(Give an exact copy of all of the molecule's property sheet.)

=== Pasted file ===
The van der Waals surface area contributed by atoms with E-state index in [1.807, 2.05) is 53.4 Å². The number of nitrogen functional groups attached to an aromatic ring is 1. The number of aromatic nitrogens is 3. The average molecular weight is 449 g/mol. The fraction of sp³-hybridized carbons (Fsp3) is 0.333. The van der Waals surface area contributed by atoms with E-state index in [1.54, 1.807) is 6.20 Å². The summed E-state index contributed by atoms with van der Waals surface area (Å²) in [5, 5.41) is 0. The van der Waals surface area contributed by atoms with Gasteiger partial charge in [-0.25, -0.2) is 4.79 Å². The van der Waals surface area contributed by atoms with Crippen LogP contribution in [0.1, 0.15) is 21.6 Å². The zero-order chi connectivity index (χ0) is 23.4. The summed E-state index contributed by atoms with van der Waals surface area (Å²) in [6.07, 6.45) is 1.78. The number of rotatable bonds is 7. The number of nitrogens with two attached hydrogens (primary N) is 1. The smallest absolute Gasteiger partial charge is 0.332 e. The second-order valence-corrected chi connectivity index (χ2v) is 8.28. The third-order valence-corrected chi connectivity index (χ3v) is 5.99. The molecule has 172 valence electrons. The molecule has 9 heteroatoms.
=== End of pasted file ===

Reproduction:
The van der Waals surface area contributed by atoms with E-state index in [1.807, 2.05) is 53.4 Å². The number of nitrogen functional groups attached to an aromatic ring is 1. The number of aromatic nitrogens is 3. The average molecular weight is 449 g/mol. The fraction of sp³-hybridized carbons (Fsp3) is 0.333. The van der Waals surface area contributed by atoms with E-state index in [1.54, 1.807) is 6.20 Å². The summed E-state index contributed by atoms with van der Waals surface area (Å²) in [5, 5.41) is 0. The van der Waals surface area contributed by atoms with Gasteiger partial charge in [-0.25, -0.2) is 4.79 Å². The van der Waals surface area contributed by atoms with Crippen LogP contribution in [0.1, 0.15) is 21.6 Å². The zero-order chi connectivity index (χ0) is 23.4. The summed E-state index contributed by atoms with van der Waals surface area (Å²) in [6.07, 6.45) is 1.78. The number of rotatable bonds is 7. The number of nitrogens with two attached hydrogens (primary N) is 1. The smallest absolute Gasteiger partial charge is 0.332 e. The second-order valence-corrected chi connectivity index (χ2v) is 8.28. The third-order valence-corrected chi connectivity index (χ3v) is 5.99. The molecule has 172 valence electrons. The molecule has 9 heteroatoms.